Landmarks in Diabetes
Scientific knowledge generally increases through small research steps that build on previous knowledge. But once in a while, there is a pivotal piece of research that is truly groundbreaking in that it challenges previous knowledge, opens up a whole new avenue of thought. The discovery of insulin by Banting and Best stands out as a landmark in diabetes, but would have been impossible without Minkowski's equally notable demonstration of the role of the endocrine secretions of the pancreas in the pathogenesis of diabetes. Likewise, progress in the clinical treatment of diabetes is generally slow, but sometimes a study or a new drug will really alter our way of thinking about diabetes or our treatment. Since understanding diabetes is greatly enhanced by awareness of all these pivotal steps, this section will discuss both landmark scientific achievements, landmark clinical observations and landmark clinical studies.
Rather than a continuous story of progress, history is filled with knowledge gained but lost again and with discoveries whose value was not truly appreciated at the time. For instance, diabetes as a disease hallmarked by sweet urine was identified several thousands of years ago in India and then again in ancient Greece; but a uniform definition only became possible when progress in chemistry allowed us to measure glucose.
Similarly, the beneficial effects of Galega officinalis were known in the Middle Ages, but that this was due to the biguanides it contained became clear only in the 20th century and ultimately resulted in the development of metformin.
A timeline of some major landmarks is presented in figure 1. Inevitably, this timeline is arbitrary and incomplete. Not only because a full listing would be impossible, but also because some major advances such as the diabetes nurse and patient empowerment came along gradually and can not be affixed to a specific point in time.
Figure 1. Some of the highlights in the history of insulin.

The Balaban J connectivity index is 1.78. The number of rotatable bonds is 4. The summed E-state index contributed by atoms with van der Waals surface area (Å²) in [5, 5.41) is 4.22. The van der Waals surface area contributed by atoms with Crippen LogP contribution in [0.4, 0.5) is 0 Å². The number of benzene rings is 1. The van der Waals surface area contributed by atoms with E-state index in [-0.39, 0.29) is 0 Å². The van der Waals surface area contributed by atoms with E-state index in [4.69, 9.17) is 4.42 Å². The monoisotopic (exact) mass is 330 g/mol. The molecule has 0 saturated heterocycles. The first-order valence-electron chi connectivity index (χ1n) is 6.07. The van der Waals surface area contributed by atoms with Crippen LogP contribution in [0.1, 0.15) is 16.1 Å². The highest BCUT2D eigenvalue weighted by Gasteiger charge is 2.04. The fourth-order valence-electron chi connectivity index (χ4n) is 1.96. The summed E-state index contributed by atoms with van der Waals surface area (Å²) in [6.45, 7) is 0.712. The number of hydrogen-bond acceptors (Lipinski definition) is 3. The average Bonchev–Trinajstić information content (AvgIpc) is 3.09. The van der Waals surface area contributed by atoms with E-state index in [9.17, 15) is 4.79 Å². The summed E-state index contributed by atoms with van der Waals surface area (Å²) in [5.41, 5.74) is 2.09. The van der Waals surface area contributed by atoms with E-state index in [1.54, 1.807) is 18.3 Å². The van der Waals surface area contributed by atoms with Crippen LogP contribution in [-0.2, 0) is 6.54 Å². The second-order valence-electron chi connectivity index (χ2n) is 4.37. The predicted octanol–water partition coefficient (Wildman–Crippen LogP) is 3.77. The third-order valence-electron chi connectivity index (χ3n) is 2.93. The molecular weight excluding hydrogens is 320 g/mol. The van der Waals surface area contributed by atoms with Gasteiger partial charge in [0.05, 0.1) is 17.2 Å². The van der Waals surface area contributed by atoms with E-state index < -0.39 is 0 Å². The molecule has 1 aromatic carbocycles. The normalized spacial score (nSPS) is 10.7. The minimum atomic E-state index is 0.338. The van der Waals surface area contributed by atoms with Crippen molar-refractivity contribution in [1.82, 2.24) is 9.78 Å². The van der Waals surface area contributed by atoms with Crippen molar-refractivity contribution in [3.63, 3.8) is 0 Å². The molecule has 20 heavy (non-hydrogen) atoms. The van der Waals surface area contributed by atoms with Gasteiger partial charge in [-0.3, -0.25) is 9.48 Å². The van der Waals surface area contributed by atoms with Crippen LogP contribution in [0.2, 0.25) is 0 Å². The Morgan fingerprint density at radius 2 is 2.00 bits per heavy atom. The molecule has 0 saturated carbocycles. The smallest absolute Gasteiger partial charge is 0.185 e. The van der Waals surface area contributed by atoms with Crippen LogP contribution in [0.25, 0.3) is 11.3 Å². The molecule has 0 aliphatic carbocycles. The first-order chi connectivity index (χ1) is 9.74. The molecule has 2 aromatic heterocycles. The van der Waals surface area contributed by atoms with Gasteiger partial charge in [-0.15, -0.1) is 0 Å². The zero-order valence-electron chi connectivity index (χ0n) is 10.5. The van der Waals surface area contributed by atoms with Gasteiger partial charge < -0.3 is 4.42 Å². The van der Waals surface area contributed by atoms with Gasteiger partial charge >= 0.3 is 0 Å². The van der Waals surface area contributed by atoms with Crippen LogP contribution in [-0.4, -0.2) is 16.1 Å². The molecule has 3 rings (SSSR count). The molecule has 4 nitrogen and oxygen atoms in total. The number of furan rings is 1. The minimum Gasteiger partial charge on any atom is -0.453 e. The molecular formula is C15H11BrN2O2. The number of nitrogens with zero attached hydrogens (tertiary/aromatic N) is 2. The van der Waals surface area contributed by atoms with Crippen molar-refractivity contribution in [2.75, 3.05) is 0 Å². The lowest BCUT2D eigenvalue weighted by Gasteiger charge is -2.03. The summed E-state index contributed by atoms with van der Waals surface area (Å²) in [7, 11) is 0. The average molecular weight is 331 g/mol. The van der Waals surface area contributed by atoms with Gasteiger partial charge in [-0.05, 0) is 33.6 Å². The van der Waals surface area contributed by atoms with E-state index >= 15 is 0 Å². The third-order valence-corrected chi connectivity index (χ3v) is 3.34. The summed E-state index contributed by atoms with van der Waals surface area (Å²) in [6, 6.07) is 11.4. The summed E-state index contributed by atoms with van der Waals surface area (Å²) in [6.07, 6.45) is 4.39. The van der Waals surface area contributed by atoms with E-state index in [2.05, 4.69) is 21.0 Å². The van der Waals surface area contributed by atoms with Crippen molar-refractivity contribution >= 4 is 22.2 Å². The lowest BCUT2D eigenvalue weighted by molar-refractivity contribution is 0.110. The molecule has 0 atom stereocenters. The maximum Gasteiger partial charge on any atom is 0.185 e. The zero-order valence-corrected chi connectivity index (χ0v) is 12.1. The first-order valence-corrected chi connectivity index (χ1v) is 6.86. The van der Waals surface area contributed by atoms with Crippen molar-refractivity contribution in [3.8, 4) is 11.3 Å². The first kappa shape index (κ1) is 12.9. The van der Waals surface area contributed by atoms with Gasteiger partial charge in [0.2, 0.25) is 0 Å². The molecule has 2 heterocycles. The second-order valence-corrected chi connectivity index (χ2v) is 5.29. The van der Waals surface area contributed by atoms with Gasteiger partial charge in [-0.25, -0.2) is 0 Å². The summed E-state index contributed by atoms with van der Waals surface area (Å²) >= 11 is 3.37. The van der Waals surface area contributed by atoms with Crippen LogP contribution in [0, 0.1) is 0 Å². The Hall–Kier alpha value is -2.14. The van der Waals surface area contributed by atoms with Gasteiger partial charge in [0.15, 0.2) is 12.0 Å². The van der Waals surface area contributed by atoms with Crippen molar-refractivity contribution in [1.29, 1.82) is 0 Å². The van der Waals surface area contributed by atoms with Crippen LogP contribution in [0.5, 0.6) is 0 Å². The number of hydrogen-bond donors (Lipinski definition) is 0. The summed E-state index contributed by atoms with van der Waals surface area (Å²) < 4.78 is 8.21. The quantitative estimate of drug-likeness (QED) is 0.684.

Over the centuries, many individuals have contributed to our understanding of the disease and any selection is arbitrary. Notable scientific landmarks include a multitude of discoveries by Claude Bernard, Oskar Minkowski's experiments demonstrating the endocrine role of the pancreas in the pathogenesis of diabetes, and the discovery of insulin by Frederick Bantingand Charles Best.
Changes in clinical practice have often come about by astute clinical observation leading to a novel understanding of the disease. Elliot Joslin and Priscilla White were able to influence diabetes treatment based on their excellent observation, recording and interpretation of patient data accrued in normal clinical practice. These were epidemiologists avant la lettre, working with their own datasets long before large insurance databases became a popular source of information. The introduction of new therapeutic modalities (which usually originated from discoveries in basic science) has also had a major influence on how patients are treated. Among these, the introduction of Insulin, SU derivatives and metformin, as well as the introduction of insulin pens and home blood glucose monitoring systems have shaped diabetes treatment in the last century.
Landmark clinical trials
Improvements in the scientific method have increasingly led to large, randomized trials being a preferred method to test the value of an intervention. Some of the questions answered by the pivotal trials had been the subject of debate for years, for example the question whether glycemic control really mattered to prevent complications. This was settled by the DCCT and DCCT-EDIC for type 1 diabetes, and by the UKPDSand UKPDS- Follow Up for type 2 diabetes. In some cases, however, a trial may also be important for the questions it raises rather than solves, as is the case for the ACCORDtrial.